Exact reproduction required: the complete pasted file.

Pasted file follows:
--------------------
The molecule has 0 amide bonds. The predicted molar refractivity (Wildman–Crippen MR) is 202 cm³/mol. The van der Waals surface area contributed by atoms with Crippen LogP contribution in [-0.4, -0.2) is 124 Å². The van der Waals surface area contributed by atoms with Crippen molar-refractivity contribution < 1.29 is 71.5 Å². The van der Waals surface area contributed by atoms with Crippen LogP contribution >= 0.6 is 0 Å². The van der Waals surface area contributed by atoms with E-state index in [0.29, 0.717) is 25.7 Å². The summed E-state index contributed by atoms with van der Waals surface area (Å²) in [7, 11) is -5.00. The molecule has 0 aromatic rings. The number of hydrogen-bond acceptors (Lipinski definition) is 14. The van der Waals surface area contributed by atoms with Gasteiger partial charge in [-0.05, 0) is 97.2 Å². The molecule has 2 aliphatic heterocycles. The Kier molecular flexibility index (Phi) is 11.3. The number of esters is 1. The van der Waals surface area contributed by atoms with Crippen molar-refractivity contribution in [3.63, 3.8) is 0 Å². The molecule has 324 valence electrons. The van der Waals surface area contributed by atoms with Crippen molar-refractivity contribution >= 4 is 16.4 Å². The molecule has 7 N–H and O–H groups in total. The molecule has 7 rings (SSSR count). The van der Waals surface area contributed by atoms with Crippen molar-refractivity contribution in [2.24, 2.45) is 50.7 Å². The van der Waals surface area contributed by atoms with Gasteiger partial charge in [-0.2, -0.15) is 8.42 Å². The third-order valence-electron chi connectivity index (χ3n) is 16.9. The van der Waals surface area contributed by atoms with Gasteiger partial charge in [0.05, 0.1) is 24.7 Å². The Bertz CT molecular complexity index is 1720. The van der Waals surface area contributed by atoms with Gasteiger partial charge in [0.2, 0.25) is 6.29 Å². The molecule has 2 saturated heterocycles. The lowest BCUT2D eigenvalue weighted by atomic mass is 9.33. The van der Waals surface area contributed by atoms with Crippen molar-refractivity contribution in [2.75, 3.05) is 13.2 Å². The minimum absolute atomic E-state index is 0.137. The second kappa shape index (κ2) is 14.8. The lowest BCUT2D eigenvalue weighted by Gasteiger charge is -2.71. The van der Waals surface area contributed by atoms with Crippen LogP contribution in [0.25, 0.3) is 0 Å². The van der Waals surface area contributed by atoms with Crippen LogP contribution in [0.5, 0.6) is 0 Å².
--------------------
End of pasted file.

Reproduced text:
The molecule has 0 amide bonds. The predicted molar refractivity (Wildman–Crippen MR) is 202 cm³/mol. The van der Waals surface area contributed by atoms with Crippen LogP contribution in [-0.4, -0.2) is 124 Å². The van der Waals surface area contributed by atoms with Crippen molar-refractivity contribution < 1.29 is 71.5 Å². The van der Waals surface area contributed by atoms with Crippen LogP contribution >= 0.6 is 0 Å². The van der Waals surface area contributed by atoms with E-state index in [0.29, 0.717) is 25.7 Å². The summed E-state index contributed by atoms with van der Waals surface area (Å²) in [7, 11) is -5.00. The molecule has 0 aromatic rings. The number of hydrogen-bond acceptors (Lipinski definition) is 14. The van der Waals surface area contributed by atoms with Gasteiger partial charge in [-0.05, 0) is 97.2 Å². The molecule has 2 aliphatic heterocycles. The Kier molecular flexibility index (Phi) is 11.3. The number of esters is 1. The van der Waals surface area contributed by atoms with Crippen molar-refractivity contribution in [3.63, 3.8) is 0 Å². The molecule has 324 valence electrons. The van der Waals surface area contributed by atoms with Crippen molar-refractivity contribution >= 4 is 16.4 Å². The molecule has 7 N–H and O–H groups in total. The molecule has 7 rings (SSSR count). The van der Waals surface area contributed by atoms with Crippen molar-refractivity contribution in [2.24, 2.45) is 50.7 Å². The van der Waals surface area contributed by atoms with Gasteiger partial charge in [-0.2, -0.15) is 8.42 Å². The third-order valence-electron chi connectivity index (χ3n) is 16.9. The van der Waals surface area contributed by atoms with Gasteiger partial charge in [0.05, 0.1) is 24.7 Å². The Bertz CT molecular complexity index is 1720. The van der Waals surface area contributed by atoms with Gasteiger partial charge in [0.2, 0.25) is 6.29 Å². The molecule has 2 saturated heterocycles. The lowest BCUT2D eigenvalue weighted by atomic mass is 9.33. The van der Waals surface area contributed by atoms with Crippen molar-refractivity contribution in [2.75, 3.05) is 13.2 Å². The minimum absolute atomic E-state index is 0.137. The second kappa shape index (κ2) is 14.8. The lowest BCUT2D eigenvalue weighted by Gasteiger charge is -2.71. The van der Waals surface area contributed by atoms with Crippen LogP contribution in [0.25, 0.3) is 0 Å². The van der Waals surface area contributed by atoms with Crippen LogP contribution in [0.5, 0.6) is 0 Å².